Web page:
Two years ago, when the Patient Protection and Affordable Care Act was plodding its way through the legislative process, the public seemed beset by far more questions than answers.
Isn’t this a government takeover of health care? When has a federal program ever saved the country money? Will I be allowed to visit my own doctor? Will my care be rationed? Is death panel member a full-time paid position with benefits and, if so, would my health plan require me to submit to a death panel?
By and large, these are legitimate and important questions, but perhaps the question we should have been asking is, "Why on earth would we want to retain a broken-down system that works so poorly and costs so much?"
ObamaCare may be a byzantine nightmare that frightens and confuses the public and has voters trying on Republican candidates like ugly bridesmaids dresses after a four-mimosa brunch, but it’s better than what we had.
Back in the ’70s, when America was making cars that burned almost as much fuel idling at a stoplight as they did when they were exploding (Ford Pinto anyone?), Detroit couldn’t afford to ignore countries that were simply building better cars.
So how is our health care system doing today, a full century after Norway first instituted universal health care coverage? Have we become the model for the rest of the world? Not even close. The simple fact is, we spend more on health care than any other developed country in the world, but we’re nowhere near the healthiest.
In fact, according to a 2011 study by the University of Washington, the U.S. ranks a dismal 38th in life expectancy, behind such economic powerhouses as Martinique and Costa Rica.
Meanwhile, we spend more per capita on health care – in many cases far more – than any country in the world. According to a 2011 Organization for Economic Development and Cooperation report (which used 2009 figures), we spend $7,960 per person on health care, while Norway spends the second most, at $5,352. Remarkably, Japan spends just $2,878 (a 2008 figure), while Canada, France, Sweden, Australia, and the Netherlands – all of which ranked in the top 10 in the University of Washington’s study – each spend between $3,000 and $5,000. And we’ve managed to achieve this yawning gap without covering everyone, as almost all developed countries do.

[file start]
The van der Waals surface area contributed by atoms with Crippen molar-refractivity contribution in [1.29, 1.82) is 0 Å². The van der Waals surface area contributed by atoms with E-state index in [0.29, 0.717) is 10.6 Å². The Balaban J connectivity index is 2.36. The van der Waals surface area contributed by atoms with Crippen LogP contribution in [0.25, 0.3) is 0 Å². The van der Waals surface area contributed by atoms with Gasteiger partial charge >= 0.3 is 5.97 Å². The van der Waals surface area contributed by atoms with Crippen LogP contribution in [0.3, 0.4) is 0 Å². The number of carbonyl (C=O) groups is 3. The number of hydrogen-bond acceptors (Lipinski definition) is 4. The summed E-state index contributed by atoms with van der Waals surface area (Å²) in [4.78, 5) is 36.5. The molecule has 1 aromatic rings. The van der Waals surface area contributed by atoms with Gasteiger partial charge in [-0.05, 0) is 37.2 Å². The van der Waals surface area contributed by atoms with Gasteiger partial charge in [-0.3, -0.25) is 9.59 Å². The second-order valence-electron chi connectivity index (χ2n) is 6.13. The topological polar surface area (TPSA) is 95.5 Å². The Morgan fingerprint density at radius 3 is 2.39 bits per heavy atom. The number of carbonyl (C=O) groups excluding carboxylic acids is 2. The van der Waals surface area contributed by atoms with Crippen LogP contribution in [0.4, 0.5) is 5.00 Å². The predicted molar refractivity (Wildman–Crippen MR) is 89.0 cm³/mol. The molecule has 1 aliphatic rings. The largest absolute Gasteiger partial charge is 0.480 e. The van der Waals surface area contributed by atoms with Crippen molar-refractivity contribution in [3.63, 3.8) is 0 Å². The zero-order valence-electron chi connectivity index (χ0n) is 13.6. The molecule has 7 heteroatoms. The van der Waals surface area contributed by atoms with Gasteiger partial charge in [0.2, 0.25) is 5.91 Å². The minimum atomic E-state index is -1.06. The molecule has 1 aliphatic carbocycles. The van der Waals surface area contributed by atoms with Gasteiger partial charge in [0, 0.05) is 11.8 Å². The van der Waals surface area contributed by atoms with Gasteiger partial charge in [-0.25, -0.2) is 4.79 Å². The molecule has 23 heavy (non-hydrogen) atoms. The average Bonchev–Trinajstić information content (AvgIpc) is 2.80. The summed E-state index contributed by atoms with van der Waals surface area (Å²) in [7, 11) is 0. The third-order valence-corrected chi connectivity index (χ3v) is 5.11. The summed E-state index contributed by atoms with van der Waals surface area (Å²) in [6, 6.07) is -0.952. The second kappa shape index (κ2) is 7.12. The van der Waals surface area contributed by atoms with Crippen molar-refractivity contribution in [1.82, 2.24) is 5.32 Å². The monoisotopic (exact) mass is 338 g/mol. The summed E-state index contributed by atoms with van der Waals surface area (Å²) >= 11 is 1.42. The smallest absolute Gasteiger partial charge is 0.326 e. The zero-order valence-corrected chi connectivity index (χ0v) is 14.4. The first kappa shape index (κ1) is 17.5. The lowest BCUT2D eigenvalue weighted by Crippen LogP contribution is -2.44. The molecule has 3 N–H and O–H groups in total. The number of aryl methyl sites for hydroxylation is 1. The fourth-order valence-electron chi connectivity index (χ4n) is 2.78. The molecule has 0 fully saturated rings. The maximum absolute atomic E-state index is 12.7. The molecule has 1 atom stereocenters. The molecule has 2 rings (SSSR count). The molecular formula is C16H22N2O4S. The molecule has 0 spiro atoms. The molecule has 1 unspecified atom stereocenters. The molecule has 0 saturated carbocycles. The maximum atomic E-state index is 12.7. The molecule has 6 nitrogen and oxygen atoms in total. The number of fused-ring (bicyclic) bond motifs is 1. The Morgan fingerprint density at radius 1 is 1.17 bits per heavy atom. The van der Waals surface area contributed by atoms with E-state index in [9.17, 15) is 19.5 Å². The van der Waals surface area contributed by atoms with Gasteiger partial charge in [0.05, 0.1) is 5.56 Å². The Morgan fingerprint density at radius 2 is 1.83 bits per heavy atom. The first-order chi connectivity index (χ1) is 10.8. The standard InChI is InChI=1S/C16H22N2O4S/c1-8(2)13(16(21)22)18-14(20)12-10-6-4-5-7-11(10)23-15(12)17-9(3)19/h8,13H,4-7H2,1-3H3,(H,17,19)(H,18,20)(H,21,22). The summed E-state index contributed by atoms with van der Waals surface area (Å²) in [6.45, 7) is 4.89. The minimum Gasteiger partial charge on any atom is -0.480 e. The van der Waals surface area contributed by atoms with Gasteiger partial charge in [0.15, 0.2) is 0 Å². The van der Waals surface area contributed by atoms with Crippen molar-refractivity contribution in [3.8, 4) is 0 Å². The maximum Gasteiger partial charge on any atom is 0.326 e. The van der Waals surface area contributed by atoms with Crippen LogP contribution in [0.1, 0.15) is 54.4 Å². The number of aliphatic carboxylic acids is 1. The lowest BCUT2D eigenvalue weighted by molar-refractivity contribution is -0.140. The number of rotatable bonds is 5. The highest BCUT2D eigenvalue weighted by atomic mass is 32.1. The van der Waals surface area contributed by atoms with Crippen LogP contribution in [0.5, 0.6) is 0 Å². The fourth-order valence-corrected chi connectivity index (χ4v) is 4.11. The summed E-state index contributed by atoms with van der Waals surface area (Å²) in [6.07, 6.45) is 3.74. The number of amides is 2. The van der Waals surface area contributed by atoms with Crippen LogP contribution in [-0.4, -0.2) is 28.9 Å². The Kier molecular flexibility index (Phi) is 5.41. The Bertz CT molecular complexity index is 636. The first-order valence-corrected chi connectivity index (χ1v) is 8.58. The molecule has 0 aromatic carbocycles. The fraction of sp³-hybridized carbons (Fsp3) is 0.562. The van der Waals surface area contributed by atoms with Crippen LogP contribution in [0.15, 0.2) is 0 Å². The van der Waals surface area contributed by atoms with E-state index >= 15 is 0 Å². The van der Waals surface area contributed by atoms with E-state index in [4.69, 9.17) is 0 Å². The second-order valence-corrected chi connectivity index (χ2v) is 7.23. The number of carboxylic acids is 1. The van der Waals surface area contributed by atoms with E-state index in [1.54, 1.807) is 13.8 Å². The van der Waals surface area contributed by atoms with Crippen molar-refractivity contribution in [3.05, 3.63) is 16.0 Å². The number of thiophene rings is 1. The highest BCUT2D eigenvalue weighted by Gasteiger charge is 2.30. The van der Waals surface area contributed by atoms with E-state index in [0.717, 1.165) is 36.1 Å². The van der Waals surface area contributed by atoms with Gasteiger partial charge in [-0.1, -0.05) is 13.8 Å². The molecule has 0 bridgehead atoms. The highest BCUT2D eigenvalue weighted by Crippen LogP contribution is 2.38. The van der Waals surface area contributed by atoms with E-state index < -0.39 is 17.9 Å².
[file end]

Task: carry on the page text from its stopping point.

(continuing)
By all means, let’s fight tooth and nail to hang on to our current system. If we run out of countries to do worse than, we can always set our sights on medieval Luxembourg.
So if ObamaCare was less than an ideal solution, what would have been better?
In short, single-payer.
It’s easy to understand, and for a country that occasionally gets behind such regressive absurdities as the flat tax and the 9-9-9 tax, that’s no small point.
The government acts as the insurer. You go to the doctor and hospital you want to go to. The system, according to groups like Physicians for a National Health Program (PNHP), could be financed through a payroll tax on businesses and an income tax on individuals.
Unfair to small businesses? No. According to the PNHP, it would actually be a relief for most of them: "The payroll tax means a cost increase for businesses that are not currently insuring their workers. However, it is much less than they would pay at present for adequate coverage for themselves and their workers. For most small (and large) businesses already providing coverage, the payroll tax will mean substantial savings."
It bears repeating: We spend substantially more on health care than any other developed country in the world, but we lag far behind in health outcomes.
Now what responsible business owner could ever support that model?
Sign up for the free IB Update – your weekly resource for local business news, analysis, voices, and the names you need to know. Click here.